On the end-Triassic mass extinction – In Danish

This spring an entire issue of the Danish Geoscience journal Geoviden was dedicated to our research project “The Triassic–Jurassic boundary: Impact of a Large Igneous Province on the geobiosphere”. Geoviden is a popular science magazine aimed at high school students and everyone else interested in geology and geography. Our issue is called “A crisis in the history of life” and  presents the background, hypothesis and progress of our Geocenter Denmark financed project. Unfortunately for non-Scandinavian readers it is in Danish. It is richly illustrated and covers various aspects of our research. It can be downloaded for free using this link, so feel free to check it out: Geoviden No 1 2016: “En krise i livets historie”


Front page illustration by Stefan Sølberg, GEUS.


Triassic-Jurassic fossils from Scania: (I) dinosaur tracks

The Triassic-Jurassic transition of Scania has been one of my favourite research subjects since I was a student back in the late 1980ies. Back then I once again came in touch with the sedimentary rock escarpments of my hometown when working on two small research projects. I got to revisit slopes and outcrops where I used to play as a child, weathered but beautiful and home to bats and various spiders and various insects.  Far from a safe playground but as kids, we loved the “wild” sanctuary within the city. Maybe that is where I first fell in love with geology?

If I had known back then when I was a kid, what creatures had actually roamed my “hometown area” during the latest Triassic, Rhaetian, I would probably have been even more fascinated by those rocks. But back then, fossils and dinosaurs was not common knowledge.

Eventhough the Rhaetian and Hettangian (earliest Jurassic) sedimentary rocks of Scania have been extensively quarried for coals and clays during many centuries, no dinosaur fossil bones have ever been recovered. But dinosaur trace fossils of the ichnogenus Grallator have been recovered at several localities, see e.g. Gierlinski and Ahlberg 1994. In this paper the authors describe two different Grallator ichnospecies from various localities in NW Scania. The larger Grallator sp. cf. giganteus, which measures 32 cm in length, and the smaller 15-26 cm long Grallator soltykovensis.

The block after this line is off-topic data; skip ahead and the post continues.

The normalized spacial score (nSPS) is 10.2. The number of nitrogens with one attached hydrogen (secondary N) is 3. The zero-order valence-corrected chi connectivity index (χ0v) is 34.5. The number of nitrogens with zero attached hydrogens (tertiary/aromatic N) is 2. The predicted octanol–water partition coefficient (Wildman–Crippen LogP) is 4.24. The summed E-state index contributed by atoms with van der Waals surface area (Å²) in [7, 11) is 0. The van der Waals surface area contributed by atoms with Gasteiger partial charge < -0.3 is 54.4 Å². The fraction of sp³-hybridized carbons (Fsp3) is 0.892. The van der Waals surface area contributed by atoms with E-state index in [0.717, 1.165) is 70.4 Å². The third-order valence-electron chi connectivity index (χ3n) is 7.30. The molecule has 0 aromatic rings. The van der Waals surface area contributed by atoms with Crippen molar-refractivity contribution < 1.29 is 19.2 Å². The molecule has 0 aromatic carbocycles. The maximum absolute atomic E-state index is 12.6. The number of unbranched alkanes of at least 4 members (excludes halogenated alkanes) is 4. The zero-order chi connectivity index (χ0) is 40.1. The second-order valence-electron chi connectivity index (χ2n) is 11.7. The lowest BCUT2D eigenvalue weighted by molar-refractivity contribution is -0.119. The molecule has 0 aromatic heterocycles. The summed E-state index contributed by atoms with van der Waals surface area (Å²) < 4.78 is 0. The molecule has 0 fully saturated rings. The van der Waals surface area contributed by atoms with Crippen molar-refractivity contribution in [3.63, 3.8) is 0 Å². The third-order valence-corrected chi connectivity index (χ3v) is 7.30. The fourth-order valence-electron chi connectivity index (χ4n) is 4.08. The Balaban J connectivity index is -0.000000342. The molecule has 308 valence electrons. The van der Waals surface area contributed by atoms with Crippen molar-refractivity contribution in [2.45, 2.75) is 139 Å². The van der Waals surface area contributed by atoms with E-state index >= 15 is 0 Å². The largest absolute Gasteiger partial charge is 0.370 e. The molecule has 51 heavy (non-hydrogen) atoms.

Grallator soltykovensis (LO5463t) from the uppermost Rhaetian at southern Vallåkra. Photograph of original housed at the Department of Geology, Lund University. Drawing of the same specimen from Gierlinski and Ahlberg (1994).

 To date, the Scanian Grallator-trackmakers are unidentified. The Scanian Grallator tracks were defintely made by biped dinosaurs and display between three and four digits, three pointed forward and one backwards. The presence of many tracks of various size (between 15 and 35 cm in length) at southern Vallåkra (no longer exposed outcrop) suggest they were left by a herd, or pack if they were carnivors, of juvenile and adult individuals (Gierlinski and Ahlberg, 1994). My own research on dating the Triassic-Jurassic boundary (by palynology) sediments clearly shows that the tracks were all made during the Rhaetian. Hence, we do not know if the dinosaur-taxa that left these tracks survived the end-Triassic mass extinction event. 

 Hopefully one day someone will recover the fossil bones of the dinosaurs that left these amazing tracks and roamed the latest Triassic Scanian landscape.

Ode to an abandoned quarry…No.1.

“Oh in thy darkest hour rest

Let Earth be thy humble grave

Remembering the glory days

For green and dewey grass

and willow trees and water

will comfort thee”


Lunnom Quarry

Lunnom Quarry in July 2005 (Photo: Leif Johansson)

I mourn the loss of the Lunnom Quarry, this classical Rhaetian (uppermost Triassic) excursion locality that was closed down in 2008. During the last couple of decades numerous geology students have visited the quarry and studied the quarry walls, where a ca 9m thick exposed coal-bearing succession opened a window into the past. There, we could observe how a once marine lagoonal clay had been turned into underclay as the sea had retreated and allowed the plants to invade and form a swamp on the former sea floor. Fossilized plant remains, large and small rootlets, tree trunks, leaves and seeds…the remnants of a 200 million year old dinosaur swamp. 

The coal at Lunnom was first mentioned in 1744 and for centuries the coal was economically important. However, since 1964 it was instead the aluminum-rich underclay that was quarried for high-quality ceramics.

When the quarry wasclosed down in 2008 it was due to environmental issues as acidic water from the claypit leaked into a nearby brook causing mass kill of fishes.

The Lunnom Quarry was also (and still is although it is no longer accessible) the type locality for the rare but beautiful dinoflagellate cyst, Lunnomidinium scaniense Lindström, which I described in 2002.

Lunnomidinium scaniense Lindström 2002

When I last visited the quarry site in the summer of 2010 it had turned into a small green lake, beautiful in its own way, but…

The Lunnom Quarry will be sorely missed by many geologists!